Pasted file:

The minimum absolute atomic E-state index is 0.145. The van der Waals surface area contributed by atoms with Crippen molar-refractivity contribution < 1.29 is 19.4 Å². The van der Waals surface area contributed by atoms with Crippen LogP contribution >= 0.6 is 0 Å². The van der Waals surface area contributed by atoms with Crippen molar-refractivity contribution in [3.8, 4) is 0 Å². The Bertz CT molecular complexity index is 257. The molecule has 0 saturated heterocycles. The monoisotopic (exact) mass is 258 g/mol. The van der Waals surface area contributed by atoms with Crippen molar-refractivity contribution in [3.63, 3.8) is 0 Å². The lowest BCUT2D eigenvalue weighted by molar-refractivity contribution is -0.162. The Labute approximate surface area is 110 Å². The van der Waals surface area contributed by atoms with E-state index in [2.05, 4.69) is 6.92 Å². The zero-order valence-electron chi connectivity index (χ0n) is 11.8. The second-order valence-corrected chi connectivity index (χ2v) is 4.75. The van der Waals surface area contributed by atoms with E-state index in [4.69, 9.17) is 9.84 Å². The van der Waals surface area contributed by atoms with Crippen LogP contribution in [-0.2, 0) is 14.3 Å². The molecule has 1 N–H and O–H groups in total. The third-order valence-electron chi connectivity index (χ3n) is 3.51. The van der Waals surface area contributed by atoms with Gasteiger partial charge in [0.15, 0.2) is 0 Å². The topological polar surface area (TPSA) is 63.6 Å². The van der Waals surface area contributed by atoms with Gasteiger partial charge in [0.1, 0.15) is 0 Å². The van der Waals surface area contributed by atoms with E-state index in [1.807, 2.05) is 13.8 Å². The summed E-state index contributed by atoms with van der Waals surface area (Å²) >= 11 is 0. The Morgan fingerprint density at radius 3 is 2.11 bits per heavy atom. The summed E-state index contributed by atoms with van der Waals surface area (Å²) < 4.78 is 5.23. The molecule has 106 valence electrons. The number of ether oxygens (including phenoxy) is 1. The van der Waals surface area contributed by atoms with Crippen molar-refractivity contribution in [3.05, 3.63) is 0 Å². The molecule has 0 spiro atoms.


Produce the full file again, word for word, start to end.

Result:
The minimum absolute atomic E-state index is 0.145. The van der Waals surface area contributed by atoms with Crippen molar-refractivity contribution < 1.29 is 19.4 Å². The van der Waals surface area contributed by atoms with Crippen LogP contribution >= 0.6 is 0 Å². The van der Waals surface area contributed by atoms with Crippen molar-refractivity contribution in [3.8, 4) is 0 Å². The Bertz CT molecular complexity index is 257. The molecule has 0 saturated heterocycles. The monoisotopic (exact) mass is 258 g/mol. The van der Waals surface area contributed by atoms with Crippen molar-refractivity contribution in [3.63, 3.8) is 0 Å². The lowest BCUT2D eigenvalue weighted by molar-refractivity contribution is -0.162. The Labute approximate surface area is 110 Å². The van der Waals surface area contributed by atoms with E-state index in [2.05, 4.69) is 6.92 Å². The zero-order valence-electron chi connectivity index (χ0n) is 11.8. The second-order valence-corrected chi connectivity index (χ2v) is 4.75. The van der Waals surface area contributed by atoms with E-state index in [4.69, 9.17) is 9.84 Å². The van der Waals surface area contributed by atoms with Crippen LogP contribution in [-0.2, 0) is 14.3 Å². The molecule has 1 N–H and O–H groups in total. The third-order valence-electron chi connectivity index (χ3n) is 3.51. The van der Waals surface area contributed by atoms with Gasteiger partial charge in [0.15, 0.2) is 0 Å². The topological polar surface area (TPSA) is 63.6 Å². The van der Waals surface area contributed by atoms with Gasteiger partial charge in [0.1, 0.15) is 0 Å². The van der Waals surface area contributed by atoms with E-state index in [1.807, 2.05) is 13.8 Å². The summed E-state index contributed by atoms with van der Waals surface area (Å²) >= 11 is 0. The Morgan fingerprint density at radius 3 is 2.11 bits per heavy atom. The summed E-state index contributed by atoms with van der Waals surface area (Å²) < 4.78 is 5.23. The molecule has 106 valence electrons. The number of ether oxygens (including phenoxy) is 1. The van der Waals surface area contributed by atoms with Crippen molar-refractivity contribution in [3.05, 3.63) is 0 Å². The molecule has 0 spiro atoms.